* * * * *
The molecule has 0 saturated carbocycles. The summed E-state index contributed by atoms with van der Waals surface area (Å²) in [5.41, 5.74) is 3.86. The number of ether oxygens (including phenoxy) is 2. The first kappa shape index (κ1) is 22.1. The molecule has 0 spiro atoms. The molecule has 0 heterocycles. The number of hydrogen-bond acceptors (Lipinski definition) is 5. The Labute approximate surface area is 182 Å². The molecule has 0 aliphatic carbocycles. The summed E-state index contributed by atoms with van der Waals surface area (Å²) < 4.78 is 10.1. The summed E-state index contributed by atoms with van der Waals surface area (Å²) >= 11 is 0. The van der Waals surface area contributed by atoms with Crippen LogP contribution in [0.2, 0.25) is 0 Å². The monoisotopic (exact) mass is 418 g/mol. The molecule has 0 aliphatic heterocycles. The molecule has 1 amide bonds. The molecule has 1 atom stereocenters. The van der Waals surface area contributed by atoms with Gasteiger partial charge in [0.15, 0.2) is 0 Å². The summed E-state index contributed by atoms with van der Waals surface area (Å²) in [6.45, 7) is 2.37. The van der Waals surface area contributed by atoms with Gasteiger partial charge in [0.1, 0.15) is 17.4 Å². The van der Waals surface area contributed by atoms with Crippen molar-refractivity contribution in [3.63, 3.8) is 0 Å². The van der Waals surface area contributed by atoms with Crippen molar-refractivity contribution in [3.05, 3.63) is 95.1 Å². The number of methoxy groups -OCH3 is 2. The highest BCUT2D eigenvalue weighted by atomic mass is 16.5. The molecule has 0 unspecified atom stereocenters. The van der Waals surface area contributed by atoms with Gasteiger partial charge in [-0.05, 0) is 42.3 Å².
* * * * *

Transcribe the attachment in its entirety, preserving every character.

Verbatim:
The molecule has 0 saturated carbocycles. The summed E-state index contributed by atoms with van der Waals surface area (Å²) in [5.41, 5.74) is 3.86. The number of ether oxygens (including phenoxy) is 2. The first kappa shape index (κ1) is 22.1. The molecule has 0 spiro atoms. The molecule has 0 heterocycles. The number of hydrogen-bond acceptors (Lipinski definition) is 5. The Labute approximate surface area is 182 Å². The molecule has 0 aliphatic carbocycles. The summed E-state index contributed by atoms with van der Waals surface area (Å²) < 4.78 is 10.1. The summed E-state index contributed by atoms with van der Waals surface area (Å²) >= 11 is 0. The van der Waals surface area contributed by atoms with Crippen LogP contribution in [0.2, 0.25) is 0 Å². The monoisotopic (exact) mass is 418 g/mol. The molecule has 0 aliphatic heterocycles. The molecule has 1 amide bonds. The molecule has 1 atom stereocenters. The van der Waals surface area contributed by atoms with Gasteiger partial charge in [0.15, 0.2) is 0 Å². The summed E-state index contributed by atoms with van der Waals surface area (Å²) in [6.45, 7) is 2.37. The van der Waals surface area contributed by atoms with Gasteiger partial charge in [0.1, 0.15) is 17.4 Å². The van der Waals surface area contributed by atoms with Crippen molar-refractivity contribution in [3.63, 3.8) is 0 Å². The van der Waals surface area contributed by atoms with Crippen molar-refractivity contribution in [3.05, 3.63) is 95.1 Å². The number of methoxy groups -OCH3 is 2. The highest BCUT2D eigenvalue weighted by atomic mass is 16.5. The molecule has 0 unspecified atom stereocenters. The van der Waals surface area contributed by atoms with Gasteiger partial charge in [-0.05, 0) is 42.3 Å².